Have some extra pumpkins laying around? Learn how to freeze your own homemade pumpkin puree to make pies, cakes and other pumpkin-y delicious treats year round!
Okay…so, I’m done boring you with tomato recipes…for now. But, I’m back today with a little recipe tutorial for you about how to freeze your own homemade pumpkin puree.
So, get ready to chop up your Jack-o-Lanterns, because you’re going to want as many pumpkins as you can find!
The husband decided to throw a couple of pumpkin plants into the garden while we were planting in the spring. Somehow, miraculously, we ended up with about a whole bunch of pumpkins that are all starting to ripen now.
Which basically means, a whole lotta pumpkin carving or a whole lot more work for me. But, I’m good with the extra work because I.LOVE.PUMPKIN! I’d eat it everyday if I had it available.
Unfortunately, it’s not recommended to can pumpkin. At least not by water bath…and I don’t pressure can…it freaks me out.
So, that’s mean into the freezer it goes. Which of course, doesn’t make it shelf stable, but as long as you don’t lose power, your frozen pumpkin will be safe for months!
You can use the pumpkin you freeze to make pumpkin pie, pumpkin spice dip, pumpkin spice coffee syrup or any other pumpkin treat you love. Plus, you get the added bonus of being able to roast the seeds for a healthy snack!
Have I enticed you enough, yet?
Awesome! Let’s get started, shall we?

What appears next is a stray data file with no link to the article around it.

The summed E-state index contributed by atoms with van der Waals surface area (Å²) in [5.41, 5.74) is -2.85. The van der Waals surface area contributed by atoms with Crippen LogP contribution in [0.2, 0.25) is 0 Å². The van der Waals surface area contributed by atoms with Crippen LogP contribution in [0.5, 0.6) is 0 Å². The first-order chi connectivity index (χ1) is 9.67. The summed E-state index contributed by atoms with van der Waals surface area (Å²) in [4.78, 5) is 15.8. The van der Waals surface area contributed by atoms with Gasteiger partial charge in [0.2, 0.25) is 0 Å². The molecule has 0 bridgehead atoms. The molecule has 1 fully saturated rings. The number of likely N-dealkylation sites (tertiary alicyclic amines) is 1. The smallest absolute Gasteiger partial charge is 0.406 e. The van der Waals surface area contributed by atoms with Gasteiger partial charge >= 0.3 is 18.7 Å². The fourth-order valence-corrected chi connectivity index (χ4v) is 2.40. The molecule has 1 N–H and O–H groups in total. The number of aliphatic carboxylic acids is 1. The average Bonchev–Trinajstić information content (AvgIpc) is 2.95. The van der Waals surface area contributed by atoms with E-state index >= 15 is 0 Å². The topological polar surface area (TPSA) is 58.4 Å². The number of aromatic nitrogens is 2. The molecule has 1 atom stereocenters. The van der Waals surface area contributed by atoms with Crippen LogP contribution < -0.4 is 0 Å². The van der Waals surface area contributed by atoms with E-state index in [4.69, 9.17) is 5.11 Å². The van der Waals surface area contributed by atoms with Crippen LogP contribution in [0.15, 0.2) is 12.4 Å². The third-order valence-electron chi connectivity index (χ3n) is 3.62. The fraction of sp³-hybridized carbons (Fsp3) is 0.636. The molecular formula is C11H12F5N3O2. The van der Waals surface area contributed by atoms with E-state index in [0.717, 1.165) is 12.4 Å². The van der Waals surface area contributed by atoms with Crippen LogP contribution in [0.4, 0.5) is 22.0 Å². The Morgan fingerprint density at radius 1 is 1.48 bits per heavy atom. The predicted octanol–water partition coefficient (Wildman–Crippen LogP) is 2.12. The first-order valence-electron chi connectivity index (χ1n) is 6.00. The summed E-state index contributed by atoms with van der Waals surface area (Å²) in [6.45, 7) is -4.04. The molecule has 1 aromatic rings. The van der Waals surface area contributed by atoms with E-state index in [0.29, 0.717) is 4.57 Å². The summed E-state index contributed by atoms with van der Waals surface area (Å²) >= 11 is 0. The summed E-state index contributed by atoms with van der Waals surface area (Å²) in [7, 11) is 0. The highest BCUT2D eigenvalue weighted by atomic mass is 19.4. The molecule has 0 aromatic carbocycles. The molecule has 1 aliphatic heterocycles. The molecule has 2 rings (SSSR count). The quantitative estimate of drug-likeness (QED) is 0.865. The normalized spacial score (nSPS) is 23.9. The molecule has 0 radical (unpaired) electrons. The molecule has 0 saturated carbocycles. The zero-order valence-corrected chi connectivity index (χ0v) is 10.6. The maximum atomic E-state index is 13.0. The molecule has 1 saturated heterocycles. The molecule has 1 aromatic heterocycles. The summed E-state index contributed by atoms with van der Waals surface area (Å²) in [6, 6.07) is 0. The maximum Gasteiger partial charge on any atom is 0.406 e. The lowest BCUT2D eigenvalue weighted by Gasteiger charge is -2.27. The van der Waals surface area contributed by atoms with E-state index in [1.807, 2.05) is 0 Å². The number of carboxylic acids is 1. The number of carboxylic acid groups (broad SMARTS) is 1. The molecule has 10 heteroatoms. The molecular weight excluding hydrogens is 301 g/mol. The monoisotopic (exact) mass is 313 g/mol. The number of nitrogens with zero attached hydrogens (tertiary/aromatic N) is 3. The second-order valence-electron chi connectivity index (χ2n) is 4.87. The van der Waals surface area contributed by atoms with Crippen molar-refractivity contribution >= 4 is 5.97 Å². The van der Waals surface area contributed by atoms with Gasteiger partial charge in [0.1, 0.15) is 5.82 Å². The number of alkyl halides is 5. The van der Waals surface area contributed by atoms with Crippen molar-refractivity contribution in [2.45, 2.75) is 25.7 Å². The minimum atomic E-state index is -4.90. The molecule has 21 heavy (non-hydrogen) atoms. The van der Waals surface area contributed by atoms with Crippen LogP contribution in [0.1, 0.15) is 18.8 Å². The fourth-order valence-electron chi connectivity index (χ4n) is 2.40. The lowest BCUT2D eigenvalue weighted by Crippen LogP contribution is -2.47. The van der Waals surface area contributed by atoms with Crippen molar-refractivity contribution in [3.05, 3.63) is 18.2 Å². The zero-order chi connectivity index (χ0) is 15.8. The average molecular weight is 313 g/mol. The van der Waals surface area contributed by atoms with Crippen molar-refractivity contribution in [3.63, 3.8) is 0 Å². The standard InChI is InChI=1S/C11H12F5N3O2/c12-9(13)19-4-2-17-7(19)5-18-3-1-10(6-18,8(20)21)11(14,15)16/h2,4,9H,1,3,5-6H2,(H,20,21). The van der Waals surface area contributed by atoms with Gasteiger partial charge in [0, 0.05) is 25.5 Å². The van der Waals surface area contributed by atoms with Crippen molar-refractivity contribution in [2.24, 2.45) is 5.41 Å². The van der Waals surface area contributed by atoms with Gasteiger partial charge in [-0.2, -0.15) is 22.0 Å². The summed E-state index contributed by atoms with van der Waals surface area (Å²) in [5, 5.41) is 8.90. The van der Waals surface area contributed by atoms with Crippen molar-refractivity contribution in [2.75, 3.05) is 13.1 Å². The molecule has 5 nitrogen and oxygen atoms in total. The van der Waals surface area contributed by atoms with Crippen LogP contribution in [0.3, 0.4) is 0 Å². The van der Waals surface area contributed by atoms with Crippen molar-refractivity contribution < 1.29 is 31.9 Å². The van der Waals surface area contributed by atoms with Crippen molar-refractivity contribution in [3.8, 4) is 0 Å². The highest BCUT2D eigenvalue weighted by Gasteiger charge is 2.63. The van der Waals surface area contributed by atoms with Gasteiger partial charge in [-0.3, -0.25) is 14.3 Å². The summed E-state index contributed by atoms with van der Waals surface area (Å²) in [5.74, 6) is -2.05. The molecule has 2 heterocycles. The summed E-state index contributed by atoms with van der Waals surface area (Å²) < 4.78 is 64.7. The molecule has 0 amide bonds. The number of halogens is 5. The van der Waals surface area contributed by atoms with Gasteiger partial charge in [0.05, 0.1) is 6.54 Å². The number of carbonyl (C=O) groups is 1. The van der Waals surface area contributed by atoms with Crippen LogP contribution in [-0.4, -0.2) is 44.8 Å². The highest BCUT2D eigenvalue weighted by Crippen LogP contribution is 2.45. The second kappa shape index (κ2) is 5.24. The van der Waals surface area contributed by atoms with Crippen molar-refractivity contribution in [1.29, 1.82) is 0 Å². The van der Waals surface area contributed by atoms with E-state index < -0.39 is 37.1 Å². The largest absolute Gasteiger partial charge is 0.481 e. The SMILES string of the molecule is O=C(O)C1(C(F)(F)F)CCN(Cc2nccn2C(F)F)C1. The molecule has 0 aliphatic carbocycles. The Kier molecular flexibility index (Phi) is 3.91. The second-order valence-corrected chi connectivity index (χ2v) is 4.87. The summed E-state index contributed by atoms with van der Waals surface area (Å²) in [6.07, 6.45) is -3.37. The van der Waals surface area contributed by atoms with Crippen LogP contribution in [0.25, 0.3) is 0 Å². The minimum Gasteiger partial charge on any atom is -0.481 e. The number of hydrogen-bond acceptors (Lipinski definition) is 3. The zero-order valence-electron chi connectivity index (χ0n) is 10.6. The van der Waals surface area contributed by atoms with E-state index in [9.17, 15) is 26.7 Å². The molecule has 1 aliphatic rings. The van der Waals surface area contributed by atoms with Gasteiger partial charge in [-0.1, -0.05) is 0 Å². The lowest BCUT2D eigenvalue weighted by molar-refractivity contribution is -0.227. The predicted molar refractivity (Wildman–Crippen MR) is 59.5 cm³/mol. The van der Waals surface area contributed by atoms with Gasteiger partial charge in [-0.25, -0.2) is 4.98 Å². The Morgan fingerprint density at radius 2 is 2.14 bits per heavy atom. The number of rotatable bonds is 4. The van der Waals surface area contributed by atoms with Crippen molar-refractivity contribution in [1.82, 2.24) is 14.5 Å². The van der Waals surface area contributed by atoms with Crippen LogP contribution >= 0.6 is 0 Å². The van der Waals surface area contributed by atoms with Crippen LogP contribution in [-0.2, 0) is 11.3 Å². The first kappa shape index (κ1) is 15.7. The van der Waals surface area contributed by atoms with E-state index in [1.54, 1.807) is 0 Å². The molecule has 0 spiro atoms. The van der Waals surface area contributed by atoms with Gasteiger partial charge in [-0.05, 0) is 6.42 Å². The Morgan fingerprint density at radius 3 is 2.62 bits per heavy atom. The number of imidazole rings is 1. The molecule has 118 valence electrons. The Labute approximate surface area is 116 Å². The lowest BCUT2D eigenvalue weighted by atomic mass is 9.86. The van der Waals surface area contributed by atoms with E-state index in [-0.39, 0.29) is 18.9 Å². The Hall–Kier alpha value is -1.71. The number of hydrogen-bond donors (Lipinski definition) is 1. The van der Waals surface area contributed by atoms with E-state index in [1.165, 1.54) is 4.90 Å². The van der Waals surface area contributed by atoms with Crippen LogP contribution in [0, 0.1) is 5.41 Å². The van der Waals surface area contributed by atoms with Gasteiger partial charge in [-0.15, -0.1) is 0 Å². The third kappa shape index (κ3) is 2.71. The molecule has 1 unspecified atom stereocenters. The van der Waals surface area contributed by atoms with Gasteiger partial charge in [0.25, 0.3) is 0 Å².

How to Freeze Your Own Homemade Pumpkin Puree
Here’s a list of the supplies you’ll need:
*affiliate links are in the list below
- Sharp knife
- Large casserole dish
- Aluminum foil
- Food processor/blender
- Freezer bags/freezer safe containers
Homemade Pumpkin Puree
Freeze your own homemade pumpkin puree to make pies and treats throughout the year!
- 1 pumpkin
- 1 cup water
Wash your pumpkin, making sure to remove any dirt or debris from the skin.
Preheat the oven to 400 degrees Fahrenheit.
Use a sharp knife to remove the stem and blossom end from the pumpkin.
Slice the pumpkin in half.
Remove the seeds and the stringy inside, leaving only the firm flesh.
Lay each half of the pumpkin in a large casserole dish with the cut side facing down.
Add 1 cup of water to the pan. Cover with aluminum foil.
Bake for 45 minutes.
Remove the pumpkin from the oven and allow it to cool for a few minutes.
Use a sharp knife to peel the skin off of the pumpkin.
Scoop the cooked pumpkin flesh into a blender or food processor and blend on high speed until pureed.
Pour Homemade Pumpkin Puree into zipper bags or freezer safe containers. Label and date each container, then freeze for future use.
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Have a Spectacular Day!